Aruba is typically known as one of the better places for food in the Caribbean, at least as far as the travel agent that sold me on the idea of originally going to Aruba. After returning to Aruba for a second time, I think I can announce that this travel agent either has no taste, or they were just plain full of shit. Most likely, it is the first, but probably partially the latter as well. In all honesty, I would not say that Aruba has the worst food out there, but they are one of the few places that has close to zero local delicacies. I searched far and wide for restaurants or eateries that served local fare - I talked to many locals, hotel staff. They all continued to refer me to the touristy restaurants that plague the island, almost all of them serving steak, lobster and seafood that hasn't been caught locally. The locals were probably just protecting their favorite eateries from the annoying tourists (which I couldn't blame them for). Nobody likes a tourist - especially one like me that's going to go home, write about your favorite local restaurant on my web site, and suddenly cause it to be overflowed by tourists from Washington, DC. LOL. I wish I had that much power...

Continue reading "D.C. Foodies Travel Edition - Aruba" »

Chateau Carbonnieux Wine Dinner at Le Paradou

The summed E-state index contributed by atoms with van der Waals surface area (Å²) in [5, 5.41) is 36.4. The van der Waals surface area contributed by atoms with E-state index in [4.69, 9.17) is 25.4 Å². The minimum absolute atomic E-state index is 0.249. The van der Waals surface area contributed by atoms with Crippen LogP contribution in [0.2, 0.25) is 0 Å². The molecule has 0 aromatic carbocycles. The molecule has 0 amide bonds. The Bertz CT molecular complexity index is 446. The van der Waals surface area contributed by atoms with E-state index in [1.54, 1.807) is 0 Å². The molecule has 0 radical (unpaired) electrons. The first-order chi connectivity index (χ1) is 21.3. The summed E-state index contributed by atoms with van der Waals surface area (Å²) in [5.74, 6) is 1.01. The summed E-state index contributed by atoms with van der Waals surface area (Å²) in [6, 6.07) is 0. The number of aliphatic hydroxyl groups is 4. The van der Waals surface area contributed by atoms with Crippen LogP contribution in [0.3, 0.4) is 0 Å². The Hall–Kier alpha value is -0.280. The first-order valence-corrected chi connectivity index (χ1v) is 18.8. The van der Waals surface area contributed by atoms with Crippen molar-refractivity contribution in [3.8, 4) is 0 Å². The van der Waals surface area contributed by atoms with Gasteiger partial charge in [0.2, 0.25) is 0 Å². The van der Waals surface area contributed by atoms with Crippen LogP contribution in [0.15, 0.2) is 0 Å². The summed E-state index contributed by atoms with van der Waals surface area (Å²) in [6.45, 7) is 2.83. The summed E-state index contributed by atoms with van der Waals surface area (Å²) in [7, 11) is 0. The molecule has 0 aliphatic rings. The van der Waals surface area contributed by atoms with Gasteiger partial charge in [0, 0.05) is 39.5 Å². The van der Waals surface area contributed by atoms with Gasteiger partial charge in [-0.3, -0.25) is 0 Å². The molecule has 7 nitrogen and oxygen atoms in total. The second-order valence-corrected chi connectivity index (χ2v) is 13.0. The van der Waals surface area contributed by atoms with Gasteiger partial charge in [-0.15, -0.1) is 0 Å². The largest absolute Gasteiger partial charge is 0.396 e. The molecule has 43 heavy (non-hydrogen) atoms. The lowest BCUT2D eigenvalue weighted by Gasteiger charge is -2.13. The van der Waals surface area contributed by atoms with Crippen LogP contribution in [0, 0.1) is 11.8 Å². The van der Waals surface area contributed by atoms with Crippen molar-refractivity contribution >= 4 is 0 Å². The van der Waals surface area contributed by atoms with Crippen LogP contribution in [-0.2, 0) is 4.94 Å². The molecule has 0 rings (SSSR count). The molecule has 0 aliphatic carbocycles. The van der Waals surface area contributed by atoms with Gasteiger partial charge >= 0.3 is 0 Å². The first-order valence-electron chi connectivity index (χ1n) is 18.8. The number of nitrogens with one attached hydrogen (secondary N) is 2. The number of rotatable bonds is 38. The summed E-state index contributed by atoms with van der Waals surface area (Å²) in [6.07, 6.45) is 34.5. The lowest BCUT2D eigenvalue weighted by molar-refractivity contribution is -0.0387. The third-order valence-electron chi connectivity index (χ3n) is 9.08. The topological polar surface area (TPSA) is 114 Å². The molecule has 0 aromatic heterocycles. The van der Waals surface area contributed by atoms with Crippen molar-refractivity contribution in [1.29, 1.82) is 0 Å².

OK. I've been inundated with emails this week about events they are holding. I'm not sure why this is happening the week I am on vacation, I guess it's a good thing because restaurants are starting to notice me, but I decided to wake up "early" this morning and post a bunch of them.

Le Paradou will be hosting a Chateau Carbonnieux Wine Dinner on May 2 at 7:00 pm. Now, I've never been to Le Paradou, but I've read about Yannick Cam's exquisite cooking on both eGullet and Chowhound. The meal is $150 a person which includes taxes and gratuity, but if you consider that a six course meal usually costs $110 a person and then add wine tasting, tax, gratuity on top of that, $150 really isn't all that bad. If you were thinking about trying Le Paradou, this might be a good time. I know I'm considering it, especially since finishing Kitchen Confidential, in which Anthony Bourdain's descriptions of French dishes really peaked my appetite.

From Le Paradou's web site: